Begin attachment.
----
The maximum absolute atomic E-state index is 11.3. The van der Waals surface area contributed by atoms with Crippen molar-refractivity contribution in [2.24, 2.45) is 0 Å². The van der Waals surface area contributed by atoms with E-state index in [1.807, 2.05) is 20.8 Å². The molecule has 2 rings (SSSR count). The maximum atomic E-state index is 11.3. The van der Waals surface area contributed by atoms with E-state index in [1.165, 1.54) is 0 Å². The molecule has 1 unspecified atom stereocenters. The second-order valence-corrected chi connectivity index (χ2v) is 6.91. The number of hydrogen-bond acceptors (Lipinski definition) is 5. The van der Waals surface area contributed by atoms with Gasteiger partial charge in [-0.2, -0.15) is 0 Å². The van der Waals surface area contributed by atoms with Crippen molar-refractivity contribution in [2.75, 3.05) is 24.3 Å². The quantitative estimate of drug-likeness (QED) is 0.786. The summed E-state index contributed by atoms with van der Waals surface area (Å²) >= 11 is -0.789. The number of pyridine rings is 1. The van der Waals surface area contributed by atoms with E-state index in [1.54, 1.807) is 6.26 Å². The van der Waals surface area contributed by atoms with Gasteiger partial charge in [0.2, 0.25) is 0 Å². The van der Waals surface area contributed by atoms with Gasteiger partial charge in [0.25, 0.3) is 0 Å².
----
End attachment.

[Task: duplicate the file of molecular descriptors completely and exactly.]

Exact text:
The maximum absolute atomic E-state index is 11.3. The van der Waals surface area contributed by atoms with Crippen molar-refractivity contribution in [2.24, 2.45) is 0 Å². The van der Waals surface area contributed by atoms with E-state index in [1.807, 2.05) is 20.8 Å². The molecule has 2 rings (SSSR count). The maximum atomic E-state index is 11.3. The van der Waals surface area contributed by atoms with E-state index in [1.165, 1.54) is 0 Å². The molecule has 1 unspecified atom stereocenters. The second-order valence-corrected chi connectivity index (χ2v) is 6.91. The number of hydrogen-bond acceptors (Lipinski definition) is 5. The van der Waals surface area contributed by atoms with Gasteiger partial charge in [-0.2, -0.15) is 0 Å². The van der Waals surface area contributed by atoms with Crippen molar-refractivity contribution in [2.75, 3.05) is 24.3 Å². The quantitative estimate of drug-likeness (QED) is 0.786. The summed E-state index contributed by atoms with van der Waals surface area (Å²) >= 11 is -0.789. The number of pyridine rings is 1. The van der Waals surface area contributed by atoms with E-state index in [1.54, 1.807) is 6.26 Å². The van der Waals surface area contributed by atoms with Gasteiger partial charge in [0.2, 0.25) is 0 Å². The van der Waals surface area contributed by atoms with Gasteiger partial charge in [0.25, 0.3) is 0 Å².